Building trusted personal relationships with customers, maintained through face-to-face interactions, is at the heart of the Jones strategy. The firm seeks clients who want to deal with their adviser in person, which is largely why it has hired thousands of financial advisers. But the pandemic’s arrival posed an unprecedented threat to Jones’s model, forcing leaders to get creative and double down on the distinction between what the firm does and how it does it.

“What we do is develop deep, trusted personal relationships with human beings,” Pennington says. “How we’ve done that over many years has been eyeball-to-eyeball, at somebody’s kitchen table, at their place of business, in our branch offices.”

When such meetings became impossible, Jones did what everyone else did: turn to tech. “We have deepened relationships with clients through the utilization of technology, through Zoom and web-based portals,” she says, adding that the results speak for themselves. “Our engagement scores with our clients have never been higher. The attraction of new clients and the retention of our clients have never been higher.”

In more concrete terms, profit jumped 18% in 2020 and another 25% last year. The company added 200,000 client households in 2020 and another 200,000 in last year’s first three quarters, reaching a total of 5.9 million.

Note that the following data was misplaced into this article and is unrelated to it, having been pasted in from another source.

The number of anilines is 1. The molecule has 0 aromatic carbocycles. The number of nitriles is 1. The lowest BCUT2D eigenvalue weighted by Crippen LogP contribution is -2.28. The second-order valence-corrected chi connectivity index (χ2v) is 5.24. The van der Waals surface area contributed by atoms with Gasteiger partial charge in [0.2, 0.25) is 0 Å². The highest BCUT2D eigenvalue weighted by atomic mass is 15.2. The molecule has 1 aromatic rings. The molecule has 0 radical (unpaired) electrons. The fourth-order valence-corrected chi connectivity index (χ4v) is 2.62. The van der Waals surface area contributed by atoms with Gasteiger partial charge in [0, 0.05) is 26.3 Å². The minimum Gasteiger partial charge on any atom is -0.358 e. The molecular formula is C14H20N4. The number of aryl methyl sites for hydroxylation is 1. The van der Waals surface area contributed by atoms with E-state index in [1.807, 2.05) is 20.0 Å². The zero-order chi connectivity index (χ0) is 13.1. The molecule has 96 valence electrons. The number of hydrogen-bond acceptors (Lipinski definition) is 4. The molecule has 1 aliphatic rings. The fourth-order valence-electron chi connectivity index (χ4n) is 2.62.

Despite the digital shift, some customers still crave, and at at times require, an in-person experience. “They’re saying, ‘Oh my gosh, I know when I want to be in the same airspace with my financial adviser,’” Pennington says. “And often I’ve heard financial advisers say, ‘I know when I actually need to hold their hand.’” But for routine check-ins, customers are embracing virtual contact.

How advisers steer customers through market volatility

Jones’s investment philosophy is long-term buy and hold; the firm doesn’t sell penny stocks or commodities, which are viewed as too risky. In light of this, target customers are conservative individual investors who want guidance, and major turbulence can be particularly upsetting for them.

“We constantly remind our clients that there is a business cycle,” Pennington says. “We often say one out of every four years you should expect a significant downdraft, and we haven’t gotten that in a number of years. So we just remind people that the business cycle is not dead.”

Advisers then shift to discuss investment opportunities and portfolio rebalancing. “We know rebalancing is a tried-and-true, sound investment philosophy. So our clients are rebalancing right now.”

How the firm woos young investors